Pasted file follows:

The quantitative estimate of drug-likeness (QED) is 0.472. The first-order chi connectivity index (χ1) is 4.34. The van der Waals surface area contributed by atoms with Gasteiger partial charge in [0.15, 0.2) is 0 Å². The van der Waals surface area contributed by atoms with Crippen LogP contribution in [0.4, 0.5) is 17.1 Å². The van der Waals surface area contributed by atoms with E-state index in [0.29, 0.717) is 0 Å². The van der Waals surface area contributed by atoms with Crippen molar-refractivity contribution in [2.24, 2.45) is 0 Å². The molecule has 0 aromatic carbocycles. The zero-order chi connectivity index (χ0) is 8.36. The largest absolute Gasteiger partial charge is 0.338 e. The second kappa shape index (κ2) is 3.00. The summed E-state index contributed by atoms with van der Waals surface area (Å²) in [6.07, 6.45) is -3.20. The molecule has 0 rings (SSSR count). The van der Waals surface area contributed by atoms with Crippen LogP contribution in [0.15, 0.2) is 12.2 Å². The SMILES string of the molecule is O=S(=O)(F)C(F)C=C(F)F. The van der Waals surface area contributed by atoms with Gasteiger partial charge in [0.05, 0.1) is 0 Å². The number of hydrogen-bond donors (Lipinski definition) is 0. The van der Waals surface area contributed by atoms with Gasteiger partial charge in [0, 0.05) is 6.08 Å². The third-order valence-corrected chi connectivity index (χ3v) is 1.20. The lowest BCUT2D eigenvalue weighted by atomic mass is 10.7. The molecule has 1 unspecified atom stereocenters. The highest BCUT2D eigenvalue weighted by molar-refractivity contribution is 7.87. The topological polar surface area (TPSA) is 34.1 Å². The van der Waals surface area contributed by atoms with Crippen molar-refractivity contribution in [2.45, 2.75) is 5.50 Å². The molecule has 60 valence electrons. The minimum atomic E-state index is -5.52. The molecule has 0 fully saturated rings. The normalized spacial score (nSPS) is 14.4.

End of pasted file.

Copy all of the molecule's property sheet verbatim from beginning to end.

The quantitative estimate of drug-likeness (QED) is 0.472. The first-order chi connectivity index (χ1) is 4.34. The van der Waals surface area contributed by atoms with Gasteiger partial charge in [0.15, 0.2) is 0 Å². The van der Waals surface area contributed by atoms with Crippen LogP contribution in [0.4, 0.5) is 17.1 Å². The van der Waals surface area contributed by atoms with E-state index in [0.29, 0.717) is 0 Å². The van der Waals surface area contributed by atoms with Crippen molar-refractivity contribution in [2.24, 2.45) is 0 Å². The molecule has 0 aromatic carbocycles. The zero-order chi connectivity index (χ0) is 8.36. The largest absolute Gasteiger partial charge is 0.338 e. The second kappa shape index (κ2) is 3.00. The summed E-state index contributed by atoms with van der Waals surface area (Å²) in [6.07, 6.45) is -3.20. The molecule has 0 rings (SSSR count). The van der Waals surface area contributed by atoms with Crippen LogP contribution in [0.15, 0.2) is 12.2 Å². The SMILES string of the molecule is O=S(=O)(F)C(F)C=C(F)F. The van der Waals surface area contributed by atoms with Gasteiger partial charge in [0.05, 0.1) is 0 Å². The number of hydrogen-bond donors (Lipinski definition) is 0. The van der Waals surface area contributed by atoms with Gasteiger partial charge in [0, 0.05) is 6.08 Å². The third-order valence-corrected chi connectivity index (χ3v) is 1.20. The lowest BCUT2D eigenvalue weighted by atomic mass is 10.7. The molecule has 1 unspecified atom stereocenters. The highest BCUT2D eigenvalue weighted by molar-refractivity contribution is 7.87. The topological polar surface area (TPSA) is 34.1 Å². The van der Waals surface area contributed by atoms with Crippen molar-refractivity contribution in [2.45, 2.75) is 5.50 Å². The molecule has 60 valence electrons. The minimum atomic E-state index is -5.52. The molecule has 0 fully saturated rings. The normalized spacial score (nSPS) is 14.4.